"First it was the mouse, then touch control, then motion. On Friday, we got our hands on Tobii's new eye-tracking laptop, which could potentially eliminate the need for the mouse by keeping tabs on what you're looking at with astounding accuracy. In the last few years, touch control has revolutionized the way we interact with mobile devices. The technology has been so popular on smartphones that Apple used its proven touch approach to reinvent the dead tablet market with the iPad. Thanks to the blooming growth of these devices, touch is taking off in a big way, taking on new form factors and posing a potential threat to our oldest friend: the PC. With all of these motion-controlled interfaces for video game systems and touch interfaces for mobile devices, the PC with its keyboard and mouse, just feels, well, old. The keyboard is still the fastest and best way to enter large amounts of data and to author written content, but the mouse and touchpad are a step removed from the natural, direct feeling one gets when using the Wii, Xbox Kinect, or a touch tablet. Tobii hopes to rectify this imbalance. Last Friday, I met up with Barbara Barclay, North American manager of Tobii Technologies (a Swedish company) to try out a completely new type of user interface built for consumer desktops and laptops. In a small office building in Manhattan, New York, she let me try out one of only 20 prototype Lenovo laptops, which each have built-in infrared sensors that track eye movement so precisely and quickly that it makes even the best mouse interfaces feel antiquated."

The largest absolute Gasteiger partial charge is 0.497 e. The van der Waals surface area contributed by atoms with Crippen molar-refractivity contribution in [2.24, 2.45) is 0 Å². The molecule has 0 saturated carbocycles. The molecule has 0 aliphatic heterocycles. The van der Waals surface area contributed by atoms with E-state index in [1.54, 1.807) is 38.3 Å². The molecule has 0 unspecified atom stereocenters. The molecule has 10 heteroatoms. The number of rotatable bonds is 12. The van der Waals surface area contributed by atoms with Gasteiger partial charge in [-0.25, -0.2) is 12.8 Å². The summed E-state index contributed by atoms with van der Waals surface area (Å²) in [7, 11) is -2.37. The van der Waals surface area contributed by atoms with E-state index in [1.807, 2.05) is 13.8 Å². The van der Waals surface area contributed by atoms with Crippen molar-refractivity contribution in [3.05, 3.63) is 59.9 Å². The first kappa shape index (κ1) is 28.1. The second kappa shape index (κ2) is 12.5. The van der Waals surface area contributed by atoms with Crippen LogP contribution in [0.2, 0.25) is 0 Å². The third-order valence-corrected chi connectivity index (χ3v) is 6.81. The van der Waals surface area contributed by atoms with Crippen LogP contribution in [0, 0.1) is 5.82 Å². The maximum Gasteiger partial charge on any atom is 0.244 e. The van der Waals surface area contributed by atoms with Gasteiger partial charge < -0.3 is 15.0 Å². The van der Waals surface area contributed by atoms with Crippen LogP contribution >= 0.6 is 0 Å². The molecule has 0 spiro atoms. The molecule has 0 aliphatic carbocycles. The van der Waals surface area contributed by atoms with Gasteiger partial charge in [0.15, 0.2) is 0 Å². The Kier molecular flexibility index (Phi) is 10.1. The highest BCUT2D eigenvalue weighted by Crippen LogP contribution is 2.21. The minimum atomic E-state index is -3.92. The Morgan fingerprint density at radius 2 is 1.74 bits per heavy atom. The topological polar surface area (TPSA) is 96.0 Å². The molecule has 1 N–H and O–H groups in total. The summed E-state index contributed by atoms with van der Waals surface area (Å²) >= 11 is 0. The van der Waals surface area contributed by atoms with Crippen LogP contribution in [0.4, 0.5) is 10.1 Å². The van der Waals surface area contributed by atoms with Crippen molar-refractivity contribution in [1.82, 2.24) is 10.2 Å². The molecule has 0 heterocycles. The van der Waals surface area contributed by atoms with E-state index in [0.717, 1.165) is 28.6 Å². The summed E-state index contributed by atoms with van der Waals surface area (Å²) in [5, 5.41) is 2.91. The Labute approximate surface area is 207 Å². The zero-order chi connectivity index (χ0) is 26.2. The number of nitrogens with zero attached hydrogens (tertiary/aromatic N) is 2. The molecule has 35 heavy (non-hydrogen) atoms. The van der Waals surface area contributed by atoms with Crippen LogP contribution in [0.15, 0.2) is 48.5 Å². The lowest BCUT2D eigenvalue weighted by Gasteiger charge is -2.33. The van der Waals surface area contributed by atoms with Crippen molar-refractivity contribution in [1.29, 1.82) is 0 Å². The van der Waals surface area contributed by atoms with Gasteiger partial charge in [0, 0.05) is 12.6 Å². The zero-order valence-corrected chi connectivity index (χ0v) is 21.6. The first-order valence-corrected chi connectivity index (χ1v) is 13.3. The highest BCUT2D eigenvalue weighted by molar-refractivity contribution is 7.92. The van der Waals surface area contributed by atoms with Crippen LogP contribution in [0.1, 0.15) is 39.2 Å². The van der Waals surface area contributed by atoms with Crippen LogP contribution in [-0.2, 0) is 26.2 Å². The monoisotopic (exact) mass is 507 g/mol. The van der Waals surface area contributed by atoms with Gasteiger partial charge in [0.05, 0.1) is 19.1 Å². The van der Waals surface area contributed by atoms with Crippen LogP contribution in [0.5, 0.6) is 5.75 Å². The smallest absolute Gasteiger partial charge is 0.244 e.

Death of the mouse: How eye-tracking technology could save the PC
Posted on Saturday, Mar 19 2011 @ 08:06 CET by Thomas De Maesschalck
DigitalTrends takes a look at how eye-tracking technology could save the PC, you can read it over here.